Based in the Hudson Valley, Cornell Cooperative Extension will use the funding to purchase new cold storage units, which will help extend the life of gleaned produce and expand the program’s capacity to collect excess produce during the end-of-season harvest, while also supporting the refrigeration needs of partner food pantries.

Additionally, the cold storage unit will allow Cornell Cooperative Extension to partner with food access organizations which package and freeze portions of gleaned produce for distribution to individuals in need, thereby increasing access to fresh, healthy food during the winter months.

“Hannaford’s support right now is crucial. It will help increase consistency in the availability of fresh food in our local food access programs. That inconsistency has always been a part of distributing donated food, but the pandemic really highlighted the need for cool and cold storage. Together with Hannaford, we’ll be able to provide healthier options to more people, more often,” said Stiles Najac, Food Security Community Liaison, Cornell Cooperative Extension Orange County.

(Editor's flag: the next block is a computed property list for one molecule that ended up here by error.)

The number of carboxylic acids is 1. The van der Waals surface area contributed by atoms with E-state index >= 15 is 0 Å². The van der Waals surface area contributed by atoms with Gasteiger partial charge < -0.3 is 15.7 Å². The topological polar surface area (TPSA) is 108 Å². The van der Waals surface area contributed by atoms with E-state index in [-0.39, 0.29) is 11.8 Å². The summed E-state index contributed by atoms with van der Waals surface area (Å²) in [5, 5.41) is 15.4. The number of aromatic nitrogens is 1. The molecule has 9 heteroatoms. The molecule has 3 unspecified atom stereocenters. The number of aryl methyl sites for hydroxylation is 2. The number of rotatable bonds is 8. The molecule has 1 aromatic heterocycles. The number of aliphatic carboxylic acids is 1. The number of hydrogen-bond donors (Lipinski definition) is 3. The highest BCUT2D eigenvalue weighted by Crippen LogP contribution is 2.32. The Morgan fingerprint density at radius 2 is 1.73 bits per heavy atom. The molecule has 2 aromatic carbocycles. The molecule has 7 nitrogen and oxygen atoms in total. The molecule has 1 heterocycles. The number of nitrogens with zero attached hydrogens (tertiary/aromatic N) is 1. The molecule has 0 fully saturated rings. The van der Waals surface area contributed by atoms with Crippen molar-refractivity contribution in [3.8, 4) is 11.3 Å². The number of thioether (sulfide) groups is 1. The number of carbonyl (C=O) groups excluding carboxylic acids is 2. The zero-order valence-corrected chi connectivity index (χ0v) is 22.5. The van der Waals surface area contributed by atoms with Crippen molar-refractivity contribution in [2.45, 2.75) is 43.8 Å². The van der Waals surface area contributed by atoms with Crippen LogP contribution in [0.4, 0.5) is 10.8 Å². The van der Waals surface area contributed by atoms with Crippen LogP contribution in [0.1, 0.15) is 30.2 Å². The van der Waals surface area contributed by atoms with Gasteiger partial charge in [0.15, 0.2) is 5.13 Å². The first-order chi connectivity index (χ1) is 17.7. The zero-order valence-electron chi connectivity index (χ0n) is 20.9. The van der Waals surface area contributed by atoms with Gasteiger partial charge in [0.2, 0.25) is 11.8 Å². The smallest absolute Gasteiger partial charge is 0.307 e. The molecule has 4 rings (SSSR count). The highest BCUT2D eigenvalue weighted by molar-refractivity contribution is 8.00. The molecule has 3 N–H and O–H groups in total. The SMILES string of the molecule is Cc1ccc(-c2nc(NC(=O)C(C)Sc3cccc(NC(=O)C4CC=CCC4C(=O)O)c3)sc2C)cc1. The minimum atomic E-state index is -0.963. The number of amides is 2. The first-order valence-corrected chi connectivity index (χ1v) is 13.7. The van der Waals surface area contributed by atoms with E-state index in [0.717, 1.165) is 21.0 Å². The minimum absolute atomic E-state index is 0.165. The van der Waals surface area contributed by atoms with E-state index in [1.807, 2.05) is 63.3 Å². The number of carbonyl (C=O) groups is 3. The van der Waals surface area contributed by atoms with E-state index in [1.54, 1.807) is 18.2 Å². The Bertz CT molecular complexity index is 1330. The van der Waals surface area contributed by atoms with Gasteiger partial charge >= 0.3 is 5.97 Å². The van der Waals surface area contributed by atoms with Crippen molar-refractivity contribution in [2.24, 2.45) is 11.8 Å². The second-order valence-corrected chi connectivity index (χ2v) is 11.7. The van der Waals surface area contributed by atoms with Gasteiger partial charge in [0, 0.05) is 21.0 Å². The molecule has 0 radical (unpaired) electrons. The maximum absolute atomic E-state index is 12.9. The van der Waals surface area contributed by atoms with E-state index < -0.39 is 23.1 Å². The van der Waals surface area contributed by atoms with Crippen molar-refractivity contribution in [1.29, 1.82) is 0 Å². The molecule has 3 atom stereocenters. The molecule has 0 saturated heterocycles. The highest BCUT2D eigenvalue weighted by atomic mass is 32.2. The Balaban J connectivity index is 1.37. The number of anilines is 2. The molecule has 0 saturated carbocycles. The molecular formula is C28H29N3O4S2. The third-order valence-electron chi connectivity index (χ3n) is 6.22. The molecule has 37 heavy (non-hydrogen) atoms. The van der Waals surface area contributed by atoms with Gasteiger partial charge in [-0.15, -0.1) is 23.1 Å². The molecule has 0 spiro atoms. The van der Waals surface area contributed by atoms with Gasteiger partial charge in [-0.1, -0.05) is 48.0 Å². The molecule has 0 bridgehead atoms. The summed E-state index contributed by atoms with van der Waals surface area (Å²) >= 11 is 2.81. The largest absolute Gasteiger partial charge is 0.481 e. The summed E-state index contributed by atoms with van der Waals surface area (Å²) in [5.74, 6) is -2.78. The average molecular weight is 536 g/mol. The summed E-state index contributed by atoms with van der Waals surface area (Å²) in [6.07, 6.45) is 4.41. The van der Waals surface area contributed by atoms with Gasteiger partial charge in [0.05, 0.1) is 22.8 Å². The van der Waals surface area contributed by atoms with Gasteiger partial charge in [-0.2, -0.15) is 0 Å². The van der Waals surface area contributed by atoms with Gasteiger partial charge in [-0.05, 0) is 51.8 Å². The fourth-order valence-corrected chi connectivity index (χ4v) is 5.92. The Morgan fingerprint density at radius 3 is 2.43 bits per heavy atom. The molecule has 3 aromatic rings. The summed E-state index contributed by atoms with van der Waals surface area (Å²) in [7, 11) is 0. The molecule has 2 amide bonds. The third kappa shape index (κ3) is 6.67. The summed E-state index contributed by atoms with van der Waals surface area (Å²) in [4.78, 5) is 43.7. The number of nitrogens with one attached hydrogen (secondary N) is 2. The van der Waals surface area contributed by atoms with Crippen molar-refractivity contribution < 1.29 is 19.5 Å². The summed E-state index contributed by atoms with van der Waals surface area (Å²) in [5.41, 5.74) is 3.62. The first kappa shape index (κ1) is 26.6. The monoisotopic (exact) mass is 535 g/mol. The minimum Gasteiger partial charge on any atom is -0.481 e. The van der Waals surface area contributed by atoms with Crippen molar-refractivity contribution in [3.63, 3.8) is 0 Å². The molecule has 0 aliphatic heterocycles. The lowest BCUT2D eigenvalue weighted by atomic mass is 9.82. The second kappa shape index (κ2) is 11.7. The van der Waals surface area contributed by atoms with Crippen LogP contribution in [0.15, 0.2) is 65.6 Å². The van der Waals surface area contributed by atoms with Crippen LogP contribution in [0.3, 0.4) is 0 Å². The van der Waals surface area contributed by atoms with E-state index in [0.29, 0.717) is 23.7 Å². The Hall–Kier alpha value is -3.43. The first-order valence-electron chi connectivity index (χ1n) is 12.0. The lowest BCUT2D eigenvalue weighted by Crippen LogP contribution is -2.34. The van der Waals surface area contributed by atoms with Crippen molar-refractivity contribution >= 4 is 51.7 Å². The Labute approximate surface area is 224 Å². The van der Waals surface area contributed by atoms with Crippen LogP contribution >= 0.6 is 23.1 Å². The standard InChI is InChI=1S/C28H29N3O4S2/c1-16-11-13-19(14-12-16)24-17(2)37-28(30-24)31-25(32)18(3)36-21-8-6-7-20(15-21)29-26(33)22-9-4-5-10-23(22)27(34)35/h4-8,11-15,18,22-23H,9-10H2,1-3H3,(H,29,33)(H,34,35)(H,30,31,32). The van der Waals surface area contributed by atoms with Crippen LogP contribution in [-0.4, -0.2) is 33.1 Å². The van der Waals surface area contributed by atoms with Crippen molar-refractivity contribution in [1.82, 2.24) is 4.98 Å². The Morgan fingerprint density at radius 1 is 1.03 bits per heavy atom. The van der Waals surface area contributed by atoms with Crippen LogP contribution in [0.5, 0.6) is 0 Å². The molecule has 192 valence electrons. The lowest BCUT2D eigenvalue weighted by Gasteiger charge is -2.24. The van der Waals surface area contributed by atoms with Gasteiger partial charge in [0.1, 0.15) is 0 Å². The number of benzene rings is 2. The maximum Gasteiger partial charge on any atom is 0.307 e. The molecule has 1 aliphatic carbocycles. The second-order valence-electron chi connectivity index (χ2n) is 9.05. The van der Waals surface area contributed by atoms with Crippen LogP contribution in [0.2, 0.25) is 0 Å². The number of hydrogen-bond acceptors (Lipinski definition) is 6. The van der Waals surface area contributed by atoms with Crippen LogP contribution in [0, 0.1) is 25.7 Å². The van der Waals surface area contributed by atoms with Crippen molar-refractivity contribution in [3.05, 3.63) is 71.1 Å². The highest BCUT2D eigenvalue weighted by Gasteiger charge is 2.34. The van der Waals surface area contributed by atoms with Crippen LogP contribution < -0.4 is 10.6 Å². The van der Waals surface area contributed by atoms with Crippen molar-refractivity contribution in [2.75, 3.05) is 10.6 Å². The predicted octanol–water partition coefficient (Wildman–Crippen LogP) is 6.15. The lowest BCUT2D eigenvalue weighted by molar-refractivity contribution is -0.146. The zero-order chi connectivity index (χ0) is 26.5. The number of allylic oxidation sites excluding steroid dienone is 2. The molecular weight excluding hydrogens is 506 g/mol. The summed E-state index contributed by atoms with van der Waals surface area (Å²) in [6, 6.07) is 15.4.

Operating at the intersection of food insecurity, nutrition and agriculture, Cornell Cooperative Extension recovered 256,000 pounds of produce from a total of 27 partner farms and served 20 food pantries during the 2020 gleaning season, which runs annually from approximately late June through early November.

“Over the past decade, we’ve been able to donate tens of thousands of pounds of produce that would have ended up in the compost pile. We love being able to donate to local pantries and feeding our community. Gleaning isn’t just about farmers donating vegetables. It’s about taking care of our community and everyone can be involved. You just need to want to help,” said Jeff Bialis of J&A Farm in Goshen.